Noah Syndergaard (Thor) Will “Likely” Have ~145 Innings Cap in 2014

 

Syndergaard threw 123.2 innings last year. Taking him to 145 this year, when he turns 22 in August, would be an increase of just 21.2 IP. This is fairly conservative.

 

Syndergaard’s innings by year:
2011: 59
2012: 107 (103.2 regular season + 4 playoffs)
2013: 123.2 (117.2 regular season + 6 playoffs)

Note that Syndergaard only threw 16 more innings in 203 than he did in 2012.
From 2011 to 2012, Syndergaard’s innings increased rose by 48, an increase of 81%. From 2012 to 2013 they rose by 16.67, or  16%.

Lets compare Syndergaard to the Mets’ other big two pitching prospects: Matt Harvey and Zack Wheeler with front of the rotation size and fastballs. Coming off heavy workloads in college, in his first professional season in 2011, Harvey threw 135.2 innings, finishing in AA. By 2012, after 110 innings in Buffalo, he was ready for the big leagues, where he threw 59.1 for a total of 169.1 in 2012. Wheeler began 2012 in AA after spending all of 2011 with advanced-A for the Mets and Giants, throwing 115 innings in advanced-A. In 2012, his age 22 season, he tossed 149 innings in double-A and triple-A. Between AAA and the big leagues he threw 168.1 innings last year.

The difference is that Syndergaard should be MLB-ready this year, in his ~145 inning season rather than his 170 max season as Harvery and Wheeler were.

Counting pitcher usage by innings still bothers me. We can do better. Expressing workload in terms of batters faced, or even better, pitches thrown would be more precise. Maybe teams do count in terms of batters or pitches thrown, but express workload publicly in innings for the sake of clarity.

Syndergaard’s batters faced by year:
2011: 238
2012: 439 (420 regular season + 19 playoffs)
2013: 498 (472 + 26)

From 2011 to 2012, Syndergaard faced an extra 201 batters an increase of 84% on his previous year. From 2012 to 2013, he saw 59 more batters an increase of only 13%. He faced fewer batters per inning. In 2012, he saw 4.1 batters per inning. In 2013, it was 4.0.

So, Syndergaard will throw about 150 innings in 2014. That’s not surprising.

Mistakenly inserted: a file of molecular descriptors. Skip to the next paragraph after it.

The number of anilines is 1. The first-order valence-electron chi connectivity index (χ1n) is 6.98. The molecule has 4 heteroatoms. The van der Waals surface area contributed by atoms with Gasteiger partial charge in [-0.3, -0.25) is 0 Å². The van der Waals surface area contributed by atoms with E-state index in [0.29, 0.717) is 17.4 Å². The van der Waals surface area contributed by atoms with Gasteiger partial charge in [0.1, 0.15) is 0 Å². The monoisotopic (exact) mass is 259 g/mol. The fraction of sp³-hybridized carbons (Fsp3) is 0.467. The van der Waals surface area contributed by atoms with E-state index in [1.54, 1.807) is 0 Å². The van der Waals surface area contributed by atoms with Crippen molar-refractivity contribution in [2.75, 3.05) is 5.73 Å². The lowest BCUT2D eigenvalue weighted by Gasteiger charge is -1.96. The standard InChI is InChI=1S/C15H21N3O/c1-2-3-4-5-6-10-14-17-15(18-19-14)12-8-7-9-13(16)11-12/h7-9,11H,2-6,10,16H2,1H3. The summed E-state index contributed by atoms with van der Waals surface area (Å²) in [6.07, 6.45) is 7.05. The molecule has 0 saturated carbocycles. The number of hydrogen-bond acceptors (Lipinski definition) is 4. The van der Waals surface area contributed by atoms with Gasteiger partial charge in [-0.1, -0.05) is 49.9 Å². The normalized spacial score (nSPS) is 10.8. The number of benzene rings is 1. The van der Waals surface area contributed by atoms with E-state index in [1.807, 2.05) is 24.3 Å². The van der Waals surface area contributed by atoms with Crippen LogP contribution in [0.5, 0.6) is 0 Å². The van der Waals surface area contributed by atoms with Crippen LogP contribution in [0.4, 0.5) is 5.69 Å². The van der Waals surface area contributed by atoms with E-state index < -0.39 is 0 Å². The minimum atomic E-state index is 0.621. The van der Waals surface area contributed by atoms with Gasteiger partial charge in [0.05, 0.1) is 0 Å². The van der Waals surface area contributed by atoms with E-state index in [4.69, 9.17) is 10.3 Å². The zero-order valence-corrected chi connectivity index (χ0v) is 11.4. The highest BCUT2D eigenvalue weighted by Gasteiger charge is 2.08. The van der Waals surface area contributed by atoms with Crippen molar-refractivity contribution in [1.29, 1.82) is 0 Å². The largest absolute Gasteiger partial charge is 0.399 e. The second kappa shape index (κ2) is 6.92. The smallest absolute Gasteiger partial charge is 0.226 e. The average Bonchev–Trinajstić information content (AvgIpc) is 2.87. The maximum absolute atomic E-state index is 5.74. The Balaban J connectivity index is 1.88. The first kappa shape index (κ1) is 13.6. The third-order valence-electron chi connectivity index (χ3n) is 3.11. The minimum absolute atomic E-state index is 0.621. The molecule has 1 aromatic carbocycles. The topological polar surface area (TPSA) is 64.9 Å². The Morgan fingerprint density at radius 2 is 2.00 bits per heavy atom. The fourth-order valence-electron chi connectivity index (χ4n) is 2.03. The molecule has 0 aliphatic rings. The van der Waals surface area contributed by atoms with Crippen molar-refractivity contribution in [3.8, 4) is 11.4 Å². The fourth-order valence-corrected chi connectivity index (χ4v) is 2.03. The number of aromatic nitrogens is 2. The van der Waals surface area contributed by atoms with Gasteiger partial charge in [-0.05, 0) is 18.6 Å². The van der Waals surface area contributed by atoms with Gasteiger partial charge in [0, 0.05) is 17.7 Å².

Other note:
Something else I learned: Syndergaard’s manager on the 2011 Lansing Lugnuts was Mike Redmond, currently of the Marlins.

10 comments
David Gawkowski
David Gawkowski

They can be as conservative as they want, it doesn't mean he's really any less likely to get hurt, that's the frustrating part of all the innings caps. They had it with Harvey, and where did that get them? 

natew
natew

I wouldn't put much stock in the huge increase from 2011 to 2012 as he was in extended spring training for 2+ months before his seasons started.  He also probably threw well more than that the previous year between high school and the GCL.  It's been a conservative track he has been on.  The biggest factor in his innings total (as mentioned) will be how efficient he is, and how many innings those pitches can be stretched over. 

gary99
gary99

What about warmup pitches? Who's counting those? They also create wear & tear on a pitchers arm.

InMyChucks
InMyChucks

@tobyhyde Gotta change to BF or pitches thrown. Can't believe teams haven't employed this yet. Or have they already?

J_Mogilner
J_Mogilner

@tobyhyde all of the sudden allow him to go 6-7 innings. Seems counterintuitive being that they want to set him on an innings limit

J_Mogilner
J_Mogilner

@tobyhyde can you explain how it makes sense to let Thor pitch, say 5-10 minor league games with a 5 inning cap and once he gets to majors..

Daniel Wexler
Daniel Wexler

Slightly, slightly lower than I expected given DePo's earlier comments but about where I thought. Means he will need shortened starts/pen work to get through the entire season. I wonder if Harvey/Wheeler's late season shoulder soreness had anything to do with the decision to be extra strict here.

tobyhyde
tobyhyde

@InMyChucks Dunno if anyone uses BF or pitches thrown by season in minors to monitor work loads

tobyhyde
tobyhyde

@J_Mogilner Well, lets say he mostly works on 100 pitch cts... he could go 6 or 7 innings in a start as long as he's efficient each night

natew
natew

@tobyhyde Rick Peterson was noted as having counts on spring training throwing as well as all minor league throwing... but he was a bit... um, controlling?